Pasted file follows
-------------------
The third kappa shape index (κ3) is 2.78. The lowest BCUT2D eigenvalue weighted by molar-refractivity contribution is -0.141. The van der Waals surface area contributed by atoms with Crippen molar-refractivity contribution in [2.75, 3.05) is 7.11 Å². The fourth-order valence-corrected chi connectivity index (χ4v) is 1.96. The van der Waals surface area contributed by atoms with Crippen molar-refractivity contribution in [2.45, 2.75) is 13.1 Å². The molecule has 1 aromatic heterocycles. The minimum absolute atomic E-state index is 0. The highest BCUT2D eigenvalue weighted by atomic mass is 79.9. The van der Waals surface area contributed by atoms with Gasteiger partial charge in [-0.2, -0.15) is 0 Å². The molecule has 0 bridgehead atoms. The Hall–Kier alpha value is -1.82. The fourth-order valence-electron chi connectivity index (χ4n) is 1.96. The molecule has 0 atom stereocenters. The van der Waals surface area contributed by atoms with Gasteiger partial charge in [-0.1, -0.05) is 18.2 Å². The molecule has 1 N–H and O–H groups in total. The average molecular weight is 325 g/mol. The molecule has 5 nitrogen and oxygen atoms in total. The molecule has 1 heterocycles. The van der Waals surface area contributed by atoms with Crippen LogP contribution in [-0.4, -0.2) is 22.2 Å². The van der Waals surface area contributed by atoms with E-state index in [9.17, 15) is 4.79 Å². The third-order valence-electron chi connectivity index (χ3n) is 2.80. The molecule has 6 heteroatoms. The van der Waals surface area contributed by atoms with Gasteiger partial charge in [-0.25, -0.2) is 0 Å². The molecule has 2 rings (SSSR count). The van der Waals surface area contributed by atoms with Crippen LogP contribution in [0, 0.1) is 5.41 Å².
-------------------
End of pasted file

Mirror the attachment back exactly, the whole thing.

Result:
The third kappa shape index (κ3) is 2.78. The lowest BCUT2D eigenvalue weighted by molar-refractivity contribution is -0.141. The van der Waals surface area contributed by atoms with Crippen molar-refractivity contribution in [2.75, 3.05) is 7.11 Å². The fourth-order valence-corrected chi connectivity index (χ4v) is 1.96. The van der Waals surface area contributed by atoms with Crippen molar-refractivity contribution in [2.45, 2.75) is 13.1 Å². The molecule has 1 aromatic heterocycles. The minimum absolute atomic E-state index is 0. The highest BCUT2D eigenvalue weighted by atomic mass is 79.9. The van der Waals surface area contributed by atoms with Gasteiger partial charge in [-0.2, -0.15) is 0 Å². The molecule has 0 bridgehead atoms. The Hall–Kier alpha value is -1.82. The fourth-order valence-electron chi connectivity index (χ4n) is 1.96. The molecule has 0 atom stereocenters. The van der Waals surface area contributed by atoms with Gasteiger partial charge in [-0.1, -0.05) is 18.2 Å². The molecule has 1 N–H and O–H groups in total. The average molecular weight is 325 g/mol. The molecule has 5 nitrogen and oxygen atoms in total. The molecule has 1 heterocycles. The van der Waals surface area contributed by atoms with Crippen LogP contribution in [-0.4, -0.2) is 22.2 Å². The van der Waals surface area contributed by atoms with E-state index in [9.17, 15) is 4.79 Å². The third-order valence-electron chi connectivity index (χ3n) is 2.80. The molecule has 6 heteroatoms. The van der Waals surface area contributed by atoms with Gasteiger partial charge in [-0.25, -0.2) is 0 Å². The molecule has 2 rings (SSSR count). The van der Waals surface area contributed by atoms with Crippen LogP contribution in [0, 0.1) is 5.41 Å².